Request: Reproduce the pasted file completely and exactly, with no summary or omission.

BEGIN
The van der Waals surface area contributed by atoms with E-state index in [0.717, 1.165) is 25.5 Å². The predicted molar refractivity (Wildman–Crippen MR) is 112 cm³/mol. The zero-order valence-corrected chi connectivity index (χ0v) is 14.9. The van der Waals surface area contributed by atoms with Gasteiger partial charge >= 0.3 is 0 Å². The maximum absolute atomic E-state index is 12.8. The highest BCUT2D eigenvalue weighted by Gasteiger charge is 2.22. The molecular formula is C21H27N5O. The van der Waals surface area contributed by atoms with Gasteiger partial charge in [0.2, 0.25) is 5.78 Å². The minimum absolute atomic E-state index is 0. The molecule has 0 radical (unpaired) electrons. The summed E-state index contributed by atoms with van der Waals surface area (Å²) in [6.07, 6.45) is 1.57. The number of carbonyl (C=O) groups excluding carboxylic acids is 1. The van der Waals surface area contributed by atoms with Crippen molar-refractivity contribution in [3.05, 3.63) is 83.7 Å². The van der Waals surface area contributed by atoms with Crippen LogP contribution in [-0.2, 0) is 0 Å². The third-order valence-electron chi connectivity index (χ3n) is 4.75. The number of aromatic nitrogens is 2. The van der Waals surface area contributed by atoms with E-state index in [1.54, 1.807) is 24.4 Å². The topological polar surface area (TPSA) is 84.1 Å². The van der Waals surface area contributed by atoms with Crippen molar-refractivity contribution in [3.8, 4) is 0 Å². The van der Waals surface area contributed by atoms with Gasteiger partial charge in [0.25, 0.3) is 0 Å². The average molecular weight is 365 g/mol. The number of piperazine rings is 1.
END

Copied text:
The van der Waals surface area contributed by atoms with E-state index in [0.717, 1.165) is 25.5 Å². The predicted molar refractivity (Wildman–Crippen MR) is 112 cm³/mol. The zero-order valence-corrected chi connectivity index (χ0v) is 14.9. The van der Waals surface area contributed by atoms with Gasteiger partial charge >= 0.3 is 0 Å². The maximum absolute atomic E-state index is 12.8. The highest BCUT2D eigenvalue weighted by Gasteiger charge is 2.22. The molecular formula is C21H27N5O. The van der Waals surface area contributed by atoms with Gasteiger partial charge in [0.2, 0.25) is 5.78 Å². The minimum absolute atomic E-state index is 0. The molecule has 0 radical (unpaired) electrons. The summed E-state index contributed by atoms with van der Waals surface area (Å²) in [6.07, 6.45) is 1.57. The number of carbonyl (C=O) groups excluding carboxylic acids is 1. The van der Waals surface area contributed by atoms with Crippen molar-refractivity contribution in [3.05, 3.63) is 83.7 Å². The van der Waals surface area contributed by atoms with Crippen LogP contribution in [-0.2, 0) is 0 Å². The third-order valence-electron chi connectivity index (χ3n) is 4.75. The number of aromatic nitrogens is 2. The van der Waals surface area contributed by atoms with E-state index in [1.54, 1.807) is 24.4 Å². The topological polar surface area (TPSA) is 84.1 Å². The van der Waals surface area contributed by atoms with Crippen molar-refractivity contribution in [3.8, 4) is 0 Å². The van der Waals surface area contributed by atoms with Gasteiger partial charge in [0.25, 0.3) is 0 Å². The average molecular weight is 365 g/mol. The number of piperazine rings is 1.